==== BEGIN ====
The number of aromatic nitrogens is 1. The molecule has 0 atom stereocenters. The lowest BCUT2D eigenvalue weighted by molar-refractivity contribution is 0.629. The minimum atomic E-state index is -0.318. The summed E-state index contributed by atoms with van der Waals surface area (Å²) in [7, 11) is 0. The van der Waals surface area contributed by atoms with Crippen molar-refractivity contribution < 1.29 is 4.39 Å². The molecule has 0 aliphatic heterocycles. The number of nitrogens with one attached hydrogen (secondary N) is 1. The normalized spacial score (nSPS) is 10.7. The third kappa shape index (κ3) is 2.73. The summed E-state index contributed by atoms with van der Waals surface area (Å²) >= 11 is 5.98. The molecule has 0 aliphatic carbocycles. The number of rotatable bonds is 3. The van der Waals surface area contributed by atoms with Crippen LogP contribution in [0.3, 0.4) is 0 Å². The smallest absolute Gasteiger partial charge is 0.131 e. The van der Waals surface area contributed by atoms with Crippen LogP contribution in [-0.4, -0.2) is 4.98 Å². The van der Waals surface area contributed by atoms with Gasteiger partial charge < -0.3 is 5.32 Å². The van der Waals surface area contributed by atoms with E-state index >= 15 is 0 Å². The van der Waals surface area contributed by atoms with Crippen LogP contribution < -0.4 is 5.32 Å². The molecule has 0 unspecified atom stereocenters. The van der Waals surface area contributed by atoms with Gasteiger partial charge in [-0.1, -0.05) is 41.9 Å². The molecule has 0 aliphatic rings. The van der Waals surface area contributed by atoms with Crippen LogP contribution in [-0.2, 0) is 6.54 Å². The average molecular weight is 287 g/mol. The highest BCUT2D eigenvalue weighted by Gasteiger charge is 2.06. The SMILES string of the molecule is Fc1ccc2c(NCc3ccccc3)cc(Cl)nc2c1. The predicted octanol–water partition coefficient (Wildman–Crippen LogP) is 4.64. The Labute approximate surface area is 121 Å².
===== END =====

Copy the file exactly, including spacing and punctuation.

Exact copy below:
The number of aromatic nitrogens is 1. The molecule has 0 atom stereocenters. The lowest BCUT2D eigenvalue weighted by molar-refractivity contribution is 0.629. The minimum atomic E-state index is -0.318. The summed E-state index contributed by atoms with van der Waals surface area (Å²) in [7, 11) is 0. The van der Waals surface area contributed by atoms with Crippen molar-refractivity contribution < 1.29 is 4.39 Å². The molecule has 0 aliphatic heterocycles. The number of nitrogens with one attached hydrogen (secondary N) is 1. The normalized spacial score (nSPS) is 10.7. The third kappa shape index (κ3) is 2.73. The summed E-state index contributed by atoms with van der Waals surface area (Å²) >= 11 is 5.98. The molecule has 0 aliphatic carbocycles. The number of rotatable bonds is 3. The van der Waals surface area contributed by atoms with Crippen LogP contribution in [0.3, 0.4) is 0 Å². The smallest absolute Gasteiger partial charge is 0.131 e. The van der Waals surface area contributed by atoms with Crippen LogP contribution in [-0.4, -0.2) is 4.98 Å². The van der Waals surface area contributed by atoms with Gasteiger partial charge < -0.3 is 5.32 Å². The van der Waals surface area contributed by atoms with E-state index >= 15 is 0 Å². The van der Waals surface area contributed by atoms with Crippen LogP contribution < -0.4 is 5.32 Å². The molecule has 0 unspecified atom stereocenters. The van der Waals surface area contributed by atoms with Gasteiger partial charge in [-0.1, -0.05) is 41.9 Å². The molecule has 0 aliphatic rings. The van der Waals surface area contributed by atoms with Crippen LogP contribution in [-0.2, 0) is 6.54 Å². The average molecular weight is 287 g/mol. The highest BCUT2D eigenvalue weighted by Gasteiger charge is 2.06. The SMILES string of the molecule is Fc1ccc2c(NCc3ccccc3)cc(Cl)nc2c1. The predicted octanol–water partition coefficient (Wildman–Crippen LogP) is 4.64. The Labute approximate surface area is 121 Å².